Roland’s epic V-Synth – one of the releases that defined 21st Century Roland – is now twenty years old. Paulee Alex Bow is here to take us on their Magical Synth Adventure in a gripping video. It might even win over V-Synth naysayers, and it’ll certainly please fans and bring the rest of us up to speed.
There’s some hilariously good demo footage edited here. Paulee you’ll recall already introduced us to the wonders of Commodore Amiga synths; we get that same approach here with hands-on V-Synth action. And if you do have access to the original instrument, there are some free patch downloads for you, too.
If that isn’t enough Sounds of V-Synth for you, there are even more where that came from.
So, Bad Gear argues this is cheesy “uncanny valley” stuff but ultimately gets won over by how it sounds. And sure, it’s an “awkard” instrument, but Bad Gear also gets some amazing sounds out of it. I mean, yeah, he leans into the cheese factor, but this is some awesome “nachos dripping with cheese” vibe, on the preset side.
It’s also worth noting that you can do some weird and interesting things with vocals with this range:
I should also mention the V-Synth owes its branding at least to the V-Guitar System – think the VG-8. The product itself Roland positioned as a successor to synths like the JD-800 – the one with all the faders and its own hybrid layered architecture for producing sounds. (The latter instrument got a nice history recently; Eric Pershing’s impact on the sound design for the JD-800/900 is well known, but that article also tells the less-heralded impact of the Japanese team and how the Japan-California conneciton worked.)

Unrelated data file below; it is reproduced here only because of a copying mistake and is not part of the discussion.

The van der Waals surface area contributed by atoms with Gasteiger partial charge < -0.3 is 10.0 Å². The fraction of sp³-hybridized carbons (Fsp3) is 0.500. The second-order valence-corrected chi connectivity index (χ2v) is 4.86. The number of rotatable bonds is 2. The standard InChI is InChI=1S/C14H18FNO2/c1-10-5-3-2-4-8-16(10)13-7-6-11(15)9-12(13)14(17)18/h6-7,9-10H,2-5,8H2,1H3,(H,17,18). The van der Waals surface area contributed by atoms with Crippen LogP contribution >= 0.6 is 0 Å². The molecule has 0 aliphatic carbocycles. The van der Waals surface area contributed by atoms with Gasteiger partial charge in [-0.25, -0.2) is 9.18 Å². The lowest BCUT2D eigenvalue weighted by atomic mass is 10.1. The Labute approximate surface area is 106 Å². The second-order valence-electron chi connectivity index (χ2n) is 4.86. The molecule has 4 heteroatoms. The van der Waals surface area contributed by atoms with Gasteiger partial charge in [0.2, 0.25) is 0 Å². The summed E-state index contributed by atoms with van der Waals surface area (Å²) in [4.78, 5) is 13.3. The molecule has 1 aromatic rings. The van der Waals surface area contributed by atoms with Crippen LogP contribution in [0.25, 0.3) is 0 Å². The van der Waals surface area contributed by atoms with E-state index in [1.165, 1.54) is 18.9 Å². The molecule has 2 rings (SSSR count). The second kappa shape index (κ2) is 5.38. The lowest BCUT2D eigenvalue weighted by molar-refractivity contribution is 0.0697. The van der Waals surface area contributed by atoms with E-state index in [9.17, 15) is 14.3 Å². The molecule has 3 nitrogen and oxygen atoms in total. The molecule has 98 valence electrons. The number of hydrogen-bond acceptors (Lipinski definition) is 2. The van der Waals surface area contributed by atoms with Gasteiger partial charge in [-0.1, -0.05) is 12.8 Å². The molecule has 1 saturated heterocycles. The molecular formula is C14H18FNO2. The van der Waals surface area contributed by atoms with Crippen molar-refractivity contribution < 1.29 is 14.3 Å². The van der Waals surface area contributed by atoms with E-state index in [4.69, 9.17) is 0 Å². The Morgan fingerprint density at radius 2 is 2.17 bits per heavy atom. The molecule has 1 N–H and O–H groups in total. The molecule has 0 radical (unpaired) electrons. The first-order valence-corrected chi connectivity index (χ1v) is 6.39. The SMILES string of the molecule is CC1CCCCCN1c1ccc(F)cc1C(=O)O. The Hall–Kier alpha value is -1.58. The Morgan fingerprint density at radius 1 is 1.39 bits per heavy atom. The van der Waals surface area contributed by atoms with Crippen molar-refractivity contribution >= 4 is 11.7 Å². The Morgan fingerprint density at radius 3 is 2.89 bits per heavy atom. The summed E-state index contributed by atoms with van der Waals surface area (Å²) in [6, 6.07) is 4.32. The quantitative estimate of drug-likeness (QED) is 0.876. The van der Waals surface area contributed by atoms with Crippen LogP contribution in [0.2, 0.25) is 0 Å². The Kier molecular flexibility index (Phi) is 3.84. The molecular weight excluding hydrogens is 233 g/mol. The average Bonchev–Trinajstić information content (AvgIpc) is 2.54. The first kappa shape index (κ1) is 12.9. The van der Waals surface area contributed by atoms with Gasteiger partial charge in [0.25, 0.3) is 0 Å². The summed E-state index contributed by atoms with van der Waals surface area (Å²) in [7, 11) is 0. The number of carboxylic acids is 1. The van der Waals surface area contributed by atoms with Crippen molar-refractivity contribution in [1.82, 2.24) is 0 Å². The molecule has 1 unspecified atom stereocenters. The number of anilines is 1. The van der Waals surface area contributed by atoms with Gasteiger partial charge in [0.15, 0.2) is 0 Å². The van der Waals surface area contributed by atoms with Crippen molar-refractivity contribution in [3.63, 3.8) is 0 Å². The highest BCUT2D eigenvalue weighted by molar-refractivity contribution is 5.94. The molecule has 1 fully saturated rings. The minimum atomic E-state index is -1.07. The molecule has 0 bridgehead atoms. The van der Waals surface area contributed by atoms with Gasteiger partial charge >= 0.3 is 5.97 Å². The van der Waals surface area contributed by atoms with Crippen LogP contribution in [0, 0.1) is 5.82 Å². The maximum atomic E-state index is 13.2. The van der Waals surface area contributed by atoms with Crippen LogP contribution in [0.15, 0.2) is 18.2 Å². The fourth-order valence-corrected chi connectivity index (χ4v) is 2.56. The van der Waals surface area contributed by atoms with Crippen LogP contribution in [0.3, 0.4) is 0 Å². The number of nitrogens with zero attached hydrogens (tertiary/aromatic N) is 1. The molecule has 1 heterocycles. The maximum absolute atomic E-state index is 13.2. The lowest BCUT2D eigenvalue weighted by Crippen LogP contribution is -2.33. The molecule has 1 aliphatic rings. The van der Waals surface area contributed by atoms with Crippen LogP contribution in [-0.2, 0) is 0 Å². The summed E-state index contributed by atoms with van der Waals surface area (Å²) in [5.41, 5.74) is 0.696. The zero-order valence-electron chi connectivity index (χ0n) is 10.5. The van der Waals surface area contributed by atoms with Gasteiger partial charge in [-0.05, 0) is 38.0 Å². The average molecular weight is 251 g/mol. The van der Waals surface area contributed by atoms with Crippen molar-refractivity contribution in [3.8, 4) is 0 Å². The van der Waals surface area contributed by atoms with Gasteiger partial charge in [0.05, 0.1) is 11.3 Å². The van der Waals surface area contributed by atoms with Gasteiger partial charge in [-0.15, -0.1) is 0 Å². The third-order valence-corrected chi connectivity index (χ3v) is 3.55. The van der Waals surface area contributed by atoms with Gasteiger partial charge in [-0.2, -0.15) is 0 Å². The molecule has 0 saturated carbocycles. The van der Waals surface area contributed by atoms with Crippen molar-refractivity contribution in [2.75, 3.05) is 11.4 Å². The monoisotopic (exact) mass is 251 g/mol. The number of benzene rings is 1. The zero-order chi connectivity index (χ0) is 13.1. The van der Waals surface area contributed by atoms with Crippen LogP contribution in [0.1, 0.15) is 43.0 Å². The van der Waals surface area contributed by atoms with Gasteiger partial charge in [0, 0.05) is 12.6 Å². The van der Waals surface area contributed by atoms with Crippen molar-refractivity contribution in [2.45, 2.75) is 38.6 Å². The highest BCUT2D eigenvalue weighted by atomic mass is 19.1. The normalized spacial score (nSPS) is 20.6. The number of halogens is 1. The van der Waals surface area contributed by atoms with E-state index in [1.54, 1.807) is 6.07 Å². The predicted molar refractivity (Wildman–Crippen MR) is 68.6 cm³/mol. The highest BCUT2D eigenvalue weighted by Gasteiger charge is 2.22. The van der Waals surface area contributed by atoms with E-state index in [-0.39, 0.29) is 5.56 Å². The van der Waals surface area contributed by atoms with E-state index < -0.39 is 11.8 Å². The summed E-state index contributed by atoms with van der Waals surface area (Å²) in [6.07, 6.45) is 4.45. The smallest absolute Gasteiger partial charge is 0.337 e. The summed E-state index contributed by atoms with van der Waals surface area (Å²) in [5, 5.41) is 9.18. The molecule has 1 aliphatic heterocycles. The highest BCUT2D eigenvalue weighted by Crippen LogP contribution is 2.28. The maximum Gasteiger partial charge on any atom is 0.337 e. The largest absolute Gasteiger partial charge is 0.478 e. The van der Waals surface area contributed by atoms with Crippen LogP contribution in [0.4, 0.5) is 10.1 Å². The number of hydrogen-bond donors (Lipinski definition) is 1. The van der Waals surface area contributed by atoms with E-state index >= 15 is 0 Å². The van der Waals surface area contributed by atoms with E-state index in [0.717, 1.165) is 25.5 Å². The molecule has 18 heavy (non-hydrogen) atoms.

Also, speaking of things starting with “V-” – V-Synth also supported V-LINK, Roland’s audiovisual integration schema of the era that worked with then-Edirol products like the V-4 mixer and (externally developed) motion dive .tokyo. They were demoing the V-Synth with those capabilities, though I can’t find any videos online. (Uh, big in Japan, maybe?) V-LINK grew into the MIDI Video Control spec with a larger roster of instruments.
So, sure, the V-Synth GT for instance has its detractors – uh, I guess there are some tweaks you have to do to get the delay running properly with external sync on the GT variant. But it’s hard not to be enchanted by some of the sounds when people get creative with it.
Richard Barbieri still uses one. (thanks Paulee for the spot on that, too!)
And someone likes these, as they’re holding their value, as you can see on Reverb:
If you buy something from a CDM link, we may earn a commission. Also if you buy a lot of them you could potentially make Peter do something stupid like buy a V-Synth.
I am alarmed that instruments that are roughly the age of CDM now qualify as vintage. But I don’t think we’re done with the 20th anniversary year of V-Synth yet. (Sorry, that sounded vaguely threatening.) There was an official V-Synth book … the story of the prototype … and more.
Oh yeah, and if you want more vintage Roland – the highs, the lows, in obsessive detail – check out the hardcover edition for Bjooks I contributed to:
You may notice I now will start sweating and my pupils dilate if you mention 90s Roland model numbers.